As the initiator of the Berlin Process, we took a very conscious decision to assume responsibility for the Libyan peace process, for instance. With the successful election – just recently – of a political leadership to guide the country up till the elections in December, we are at long last seeing first fruits, after what – I have no wish to deny it – has been a long dry spell. When it comes to Libya, of course, this is no guarantee of lasting peace; but the successes so far strengthen us in our commitment.
Germany’s political profile has risen in the Horn of Africa, too. Our push for humanitarian access to the beleaguered Tigray region is slowly having an effect, not least with the Ethiopian Government. Although here, too, I have to say that we are still a long way from where we, many other European states and the international organisations want to be. We also play a central role in support for the political transition in the Sudan; we have made that more than clear in initiating the Friends of Sudan group and hosting the international Partnership Conference last June. And the fact that the United Nations civilian mission in Khartoum which we helped found last year is headed by a German – Volker Perthes, well known to the foreign-policy specialists among you – reflects the great trust that Germany in particular enjoys in the region.
Our political engagement in the Sahel and in the Lake Chad region has also increased considerably over the past few years. Together with France, the European Union and the G5 states, we launched the Partnership for Security and Stability in the Sahel in order to ensure better coordination on the ground of international stabilisation efforts. This is still needed. At the Sahel summit in Chad last week, all partners agreed on a “civilian surge”. In essence, it is a matter of a return of the state, with all that that entails. What are needed to this end are police forces to protect the population against crime, engineers to repair roads and water pipes, and judges to judge independently, without corruption.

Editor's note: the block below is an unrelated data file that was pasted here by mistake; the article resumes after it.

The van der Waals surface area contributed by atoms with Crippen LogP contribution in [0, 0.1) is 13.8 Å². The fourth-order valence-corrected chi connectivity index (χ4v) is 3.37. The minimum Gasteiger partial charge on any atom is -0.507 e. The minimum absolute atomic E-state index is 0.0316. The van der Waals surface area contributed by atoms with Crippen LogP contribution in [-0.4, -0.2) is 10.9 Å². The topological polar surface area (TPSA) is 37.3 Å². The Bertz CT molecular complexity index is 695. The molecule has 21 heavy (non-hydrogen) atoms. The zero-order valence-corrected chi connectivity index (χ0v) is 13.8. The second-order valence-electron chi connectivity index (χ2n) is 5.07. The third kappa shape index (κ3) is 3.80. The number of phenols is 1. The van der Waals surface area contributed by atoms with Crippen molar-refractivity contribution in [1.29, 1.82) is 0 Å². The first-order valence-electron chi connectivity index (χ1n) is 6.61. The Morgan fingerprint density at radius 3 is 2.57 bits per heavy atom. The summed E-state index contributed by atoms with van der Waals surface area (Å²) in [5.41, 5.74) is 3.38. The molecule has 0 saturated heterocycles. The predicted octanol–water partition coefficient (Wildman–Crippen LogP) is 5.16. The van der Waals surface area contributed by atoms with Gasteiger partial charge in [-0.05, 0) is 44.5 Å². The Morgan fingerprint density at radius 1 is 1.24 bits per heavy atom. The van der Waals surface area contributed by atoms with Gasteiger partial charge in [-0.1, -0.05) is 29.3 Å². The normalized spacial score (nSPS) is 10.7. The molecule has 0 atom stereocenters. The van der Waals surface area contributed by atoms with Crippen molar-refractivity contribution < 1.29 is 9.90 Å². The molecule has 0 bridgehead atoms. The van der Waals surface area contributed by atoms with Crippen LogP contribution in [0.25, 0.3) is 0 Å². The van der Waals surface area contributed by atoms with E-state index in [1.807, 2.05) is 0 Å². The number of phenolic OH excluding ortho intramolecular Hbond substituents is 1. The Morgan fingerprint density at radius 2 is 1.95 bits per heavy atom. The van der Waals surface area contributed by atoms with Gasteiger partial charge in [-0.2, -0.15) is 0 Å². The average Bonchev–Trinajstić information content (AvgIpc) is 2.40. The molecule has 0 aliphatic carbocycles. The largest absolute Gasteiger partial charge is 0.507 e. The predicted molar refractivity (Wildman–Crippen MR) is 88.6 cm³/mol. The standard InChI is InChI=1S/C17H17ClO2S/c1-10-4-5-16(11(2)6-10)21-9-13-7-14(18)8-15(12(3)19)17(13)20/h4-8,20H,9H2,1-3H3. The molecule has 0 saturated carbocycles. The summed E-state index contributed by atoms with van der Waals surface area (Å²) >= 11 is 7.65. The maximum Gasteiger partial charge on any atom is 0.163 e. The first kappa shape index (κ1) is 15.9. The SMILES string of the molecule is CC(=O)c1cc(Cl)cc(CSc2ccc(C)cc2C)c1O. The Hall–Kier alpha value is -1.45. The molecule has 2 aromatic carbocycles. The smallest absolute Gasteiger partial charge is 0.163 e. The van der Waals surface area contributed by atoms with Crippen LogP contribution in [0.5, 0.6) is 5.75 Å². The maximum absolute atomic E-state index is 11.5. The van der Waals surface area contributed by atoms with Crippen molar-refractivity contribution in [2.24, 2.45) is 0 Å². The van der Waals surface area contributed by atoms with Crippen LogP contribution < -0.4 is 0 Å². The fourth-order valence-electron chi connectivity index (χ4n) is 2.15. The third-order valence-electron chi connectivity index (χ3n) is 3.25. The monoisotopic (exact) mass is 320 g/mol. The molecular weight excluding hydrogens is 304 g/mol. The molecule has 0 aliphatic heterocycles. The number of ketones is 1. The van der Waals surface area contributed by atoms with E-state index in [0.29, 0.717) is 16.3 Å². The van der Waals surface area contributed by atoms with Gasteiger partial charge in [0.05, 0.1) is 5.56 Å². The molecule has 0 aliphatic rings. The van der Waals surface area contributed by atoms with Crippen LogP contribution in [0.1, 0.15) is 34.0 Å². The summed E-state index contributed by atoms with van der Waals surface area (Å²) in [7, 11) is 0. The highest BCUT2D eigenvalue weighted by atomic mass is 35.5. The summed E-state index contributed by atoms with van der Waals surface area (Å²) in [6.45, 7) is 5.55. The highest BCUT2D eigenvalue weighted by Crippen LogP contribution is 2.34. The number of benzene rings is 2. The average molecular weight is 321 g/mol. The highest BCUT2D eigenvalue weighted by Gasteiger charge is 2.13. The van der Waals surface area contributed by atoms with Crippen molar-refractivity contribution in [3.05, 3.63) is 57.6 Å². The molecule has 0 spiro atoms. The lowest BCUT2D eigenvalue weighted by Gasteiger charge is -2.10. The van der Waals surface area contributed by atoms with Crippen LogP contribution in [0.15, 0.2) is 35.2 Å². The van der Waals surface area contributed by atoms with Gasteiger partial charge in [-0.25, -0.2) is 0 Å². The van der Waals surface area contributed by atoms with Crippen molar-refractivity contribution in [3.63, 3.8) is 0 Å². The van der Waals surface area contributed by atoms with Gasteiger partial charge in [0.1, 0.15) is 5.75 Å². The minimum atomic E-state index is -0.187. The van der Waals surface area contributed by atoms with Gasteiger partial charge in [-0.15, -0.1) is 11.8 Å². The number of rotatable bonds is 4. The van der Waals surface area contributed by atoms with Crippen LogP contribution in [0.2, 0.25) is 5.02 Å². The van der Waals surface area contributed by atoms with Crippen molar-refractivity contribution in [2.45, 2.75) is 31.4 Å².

Ladies and gentlemen, with the political capital we are investing in Africa, the expectations of us are naturally also increasing. I believe two things are needed if we are to meet these expectations: humility and confidence. We need humility above all against the background of the injustices of the colonial past, expressly including those committed by our own country. The repercussions of colonialism can still be felt, right up to the present day. So we intend to be all the more determined in examining all these points.
We need confidence first and foremost when it comes to what Europe and Africa can offer each other. Where others offer arms, mercenaries and debt traps disguised as cheap loans, what we offer is a democratic partnership geared to the common good. Especially where authoritarian states deliberately spread disinformation, we must be even more resolute in countering with the facts. That is what we are doing, for instance, with our regional German Information Centres – with a further one currently being set up in Bamako.
Ladies and gentlemen, the comprehensive policy on Africa which, I believe, derives from all this needs people to implement it. In the Federal Foreign Office, we are working all-out to recruit new colleagues for our missions in Africa. They will take up the additional posts made available by the Bundestag in the last budget. I would like to thank you very much indeed for approving this expenditure. These positions are needed so that we can operationalise our increased engagement in a lasting, sustainable manner on the ground.
Thank you very much.